Out-of-band CASB solutions are placed outside the path between the user and applications. This alignment provides more flexibility since it can be placed beside the SaaS through APIs or endpoints and obtain data from them. Out-of-band CASBs discover SaaS via app connectors or log data from endpoints or proxies. They can only learn about shadow IT if they receive logs from a device positioned between the user and the shadow IT component. This type of CASB often needs to share control commands with the API integrated apps, which can be cumbersome. However, out-of-band solutions often provide DLP functionality for data at rest as well as in motion. 

Benefits of CASB

There are many benefits to using a cloud access security broker, including:

  • Visibility and reporting: CASBs ensure the organization has visibility into all cloud programs, apps, and files that the business is using. The solution identifies the applications accessed by users in an organization, including unsanctioned and unknown applications, for all users within the organization, on mobile or desktop devices. 
  • Security controls: With a CASB, you can restrict access to provide granular control on app usage, social media, file uploads, and personal accounts. CASB capabilities include controlling specific functions in the app at the user level. For instance, you can allow app access only to corporate-approved domains, preventing users from using their personal Microsoft 365. 
  • Compliance: Businesses can outsource their systems and data storage to the cloud but keep responsibility for compliance with privacy and security regulations. Cloud access security brokers help monitor and maintain compliance requirements by integrating a range of regulations such as PCI DSS, GDPR, HIPAA, and more. A CASB identifies compliance risks and provides recommendations to the security team. 
  • Data security: Cloud migration enables teams to collaborate remotely, but it also increases cybersecurity challenges. A CASB with data loss prevention capabilities extends the reach of security policies from on-premises infrastructure to the cloud, enabling IT to see if sensitive content is traveling within or from the cloud. Additionally, cloud access security broker solutions allow the creation of new policies for cloud-specific content while addressing information overflow and the need to manage increasing amounts of data.
  • Threat protection: Employees or third-party actors can leak or steal sensitive data, whether by negligence or malicious intent. CASBs create a baseline of standard usage patterns, thus helping detect malicious behavior. Their security functions may include risk scoring, zero-day threat prevention, blocking access to risky regions, or full-scale malware protection.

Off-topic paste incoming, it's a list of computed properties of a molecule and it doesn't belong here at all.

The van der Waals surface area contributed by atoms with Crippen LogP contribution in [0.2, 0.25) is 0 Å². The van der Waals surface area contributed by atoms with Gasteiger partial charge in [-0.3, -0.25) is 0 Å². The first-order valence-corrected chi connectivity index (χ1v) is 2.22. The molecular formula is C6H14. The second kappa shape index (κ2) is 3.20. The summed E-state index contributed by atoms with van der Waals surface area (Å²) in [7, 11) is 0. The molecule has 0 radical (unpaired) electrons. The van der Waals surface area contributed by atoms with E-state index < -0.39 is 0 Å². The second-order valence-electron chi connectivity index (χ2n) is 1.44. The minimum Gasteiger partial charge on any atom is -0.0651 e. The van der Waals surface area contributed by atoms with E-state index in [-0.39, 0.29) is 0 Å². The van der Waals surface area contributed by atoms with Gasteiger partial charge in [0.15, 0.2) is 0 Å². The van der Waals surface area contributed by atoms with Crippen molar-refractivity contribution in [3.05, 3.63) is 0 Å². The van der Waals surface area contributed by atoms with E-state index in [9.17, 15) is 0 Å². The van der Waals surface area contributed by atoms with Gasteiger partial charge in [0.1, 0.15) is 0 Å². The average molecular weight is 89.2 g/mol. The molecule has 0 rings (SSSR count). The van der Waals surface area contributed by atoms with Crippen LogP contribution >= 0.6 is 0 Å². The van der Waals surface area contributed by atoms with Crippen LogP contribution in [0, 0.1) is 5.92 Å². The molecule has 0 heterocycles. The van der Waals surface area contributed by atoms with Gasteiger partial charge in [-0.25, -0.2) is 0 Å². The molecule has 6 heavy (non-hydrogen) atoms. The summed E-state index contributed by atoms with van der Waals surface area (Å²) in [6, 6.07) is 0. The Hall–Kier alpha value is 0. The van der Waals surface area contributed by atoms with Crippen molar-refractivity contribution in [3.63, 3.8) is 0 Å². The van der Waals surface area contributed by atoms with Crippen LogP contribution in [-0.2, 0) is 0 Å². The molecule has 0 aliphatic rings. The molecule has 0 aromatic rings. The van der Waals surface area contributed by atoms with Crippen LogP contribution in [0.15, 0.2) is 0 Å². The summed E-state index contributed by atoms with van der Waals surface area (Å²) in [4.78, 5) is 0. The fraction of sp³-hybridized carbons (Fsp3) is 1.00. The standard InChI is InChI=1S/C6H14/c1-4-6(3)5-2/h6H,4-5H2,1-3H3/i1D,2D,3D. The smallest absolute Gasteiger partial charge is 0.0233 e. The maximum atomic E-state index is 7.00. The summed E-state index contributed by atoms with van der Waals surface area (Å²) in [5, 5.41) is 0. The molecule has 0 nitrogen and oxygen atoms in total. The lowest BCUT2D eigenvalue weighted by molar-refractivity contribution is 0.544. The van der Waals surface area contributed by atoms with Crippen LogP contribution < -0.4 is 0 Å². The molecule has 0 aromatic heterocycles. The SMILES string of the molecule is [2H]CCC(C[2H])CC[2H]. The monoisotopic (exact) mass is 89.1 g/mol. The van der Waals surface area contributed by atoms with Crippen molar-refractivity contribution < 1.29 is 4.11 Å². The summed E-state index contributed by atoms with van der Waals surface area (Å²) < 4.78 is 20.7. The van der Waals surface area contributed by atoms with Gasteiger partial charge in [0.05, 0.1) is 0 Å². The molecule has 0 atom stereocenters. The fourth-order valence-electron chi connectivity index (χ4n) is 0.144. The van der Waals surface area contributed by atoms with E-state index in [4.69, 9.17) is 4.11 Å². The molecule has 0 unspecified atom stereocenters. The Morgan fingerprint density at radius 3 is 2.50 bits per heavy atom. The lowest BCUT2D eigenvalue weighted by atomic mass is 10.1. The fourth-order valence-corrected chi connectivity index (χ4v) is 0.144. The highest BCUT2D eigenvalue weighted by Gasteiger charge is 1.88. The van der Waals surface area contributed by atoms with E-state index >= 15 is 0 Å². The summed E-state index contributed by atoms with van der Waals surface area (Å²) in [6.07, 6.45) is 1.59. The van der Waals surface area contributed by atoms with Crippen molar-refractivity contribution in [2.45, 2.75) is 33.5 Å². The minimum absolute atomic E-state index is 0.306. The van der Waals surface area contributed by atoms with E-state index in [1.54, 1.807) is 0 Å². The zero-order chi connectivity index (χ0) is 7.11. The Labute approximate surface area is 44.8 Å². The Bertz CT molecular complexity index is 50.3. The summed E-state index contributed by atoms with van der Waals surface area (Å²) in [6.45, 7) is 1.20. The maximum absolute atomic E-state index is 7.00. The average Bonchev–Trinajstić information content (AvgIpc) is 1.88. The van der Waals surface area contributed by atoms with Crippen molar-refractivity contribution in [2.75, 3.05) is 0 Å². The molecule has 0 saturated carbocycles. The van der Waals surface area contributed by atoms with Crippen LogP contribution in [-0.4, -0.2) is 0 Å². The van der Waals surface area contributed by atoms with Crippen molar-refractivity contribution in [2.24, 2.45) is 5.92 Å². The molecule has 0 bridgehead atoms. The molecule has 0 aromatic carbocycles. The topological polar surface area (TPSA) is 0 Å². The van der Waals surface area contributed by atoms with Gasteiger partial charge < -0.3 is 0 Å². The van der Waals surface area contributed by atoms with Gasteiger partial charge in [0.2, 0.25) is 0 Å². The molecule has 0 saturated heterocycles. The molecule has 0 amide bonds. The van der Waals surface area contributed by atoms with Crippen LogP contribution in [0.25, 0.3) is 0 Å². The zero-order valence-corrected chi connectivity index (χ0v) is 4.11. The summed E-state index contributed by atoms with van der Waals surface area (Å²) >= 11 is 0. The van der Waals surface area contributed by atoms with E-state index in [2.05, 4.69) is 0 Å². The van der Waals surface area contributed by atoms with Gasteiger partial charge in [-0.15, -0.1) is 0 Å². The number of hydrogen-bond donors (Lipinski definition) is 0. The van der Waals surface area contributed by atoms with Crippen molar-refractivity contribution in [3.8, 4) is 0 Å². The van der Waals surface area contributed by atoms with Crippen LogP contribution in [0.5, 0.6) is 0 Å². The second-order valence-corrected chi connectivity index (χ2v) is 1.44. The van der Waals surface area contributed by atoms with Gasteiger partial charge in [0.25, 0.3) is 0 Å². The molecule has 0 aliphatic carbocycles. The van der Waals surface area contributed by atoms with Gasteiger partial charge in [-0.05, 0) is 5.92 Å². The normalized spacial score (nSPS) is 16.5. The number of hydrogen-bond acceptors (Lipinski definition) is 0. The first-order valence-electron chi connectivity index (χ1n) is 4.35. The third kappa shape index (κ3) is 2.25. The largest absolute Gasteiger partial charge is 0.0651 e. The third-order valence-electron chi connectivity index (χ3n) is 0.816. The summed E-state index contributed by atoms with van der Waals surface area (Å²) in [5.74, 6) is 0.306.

• Preserved bandwidth: CASB solutions prioritize the usage of business-critical apps over recreational (although sanctioned) applications. For example, you can restrict HD video streaming or specific video libraries, shopping websites, and the like. 

What can you use a CASB for?

Important and everyday use cases for a CASB include improving visibility, increased control, and enhanced compliance.

  • Improve visibility: Organizations want to be able to identify unsanctioned and unknown apps and the users accessing them. It’s critical to determine if these apps are safe or dangerous by identifying atypical access, such as unknown locations, sudden excess traffic flow, and more. CASB solutions can also help developers track their new app adoption and know how many users have begun to use the new application.
  • Increase control: It’s very common for organizations to restrict the usage of corporate applications like Microsoft 365 to corporate domains, thus not allowing personal email accounts within the organization’s network. A CASB enables granular control over social media apps. For example, a business can choose to allow access to company social media accounts while blocking browsing or shopping searches in Google, Yahoo, or Bing.
  • Enhance compliance: A wide range of companies now fall under the coverage of regulatory requirements, such as HIPAA or GDPR. Ensuring data privacy and security across distributed environments can be a hassle and a time-consuming job for IT professionals. CASBs make enforcing compliance simpler by integrating the regulation requirements into the security policies.

What to look for in a CASB solution

When looking for a CASB vendor, there are several functions organizations should look for.

The ability to identify shadow IT: The more information the CASB platform can have about shadow IT applications, the better. You should look for a solution that has a comprehensive app repository. Another essential feature you should consider is the ability to provide a built-in risk score analysis. You want the solution to tell you where the shadow apps are and if they are risky or safe. 

The deployment model: Keep in mind that the deployment type will significantly determine how the CASB can detect shadow IT. In-line solutions usually offer native functionality. Out-of-band CASBs integrate with other solutions, which can be third-party vendors for discovering shadow IT. Additionally, look for a solution that includes access controls that are executed in real time versus near real time. 

Built-in security functions: Look for a solution that integrates seamlessly with third-party security services or provides native advanced security functions. Key features include data loss prevention for data at rest and in motion, malware protection, and built-in user behavior analytics. 

Finally, don’t overlook the ability to support all workers across multiple devices and environments.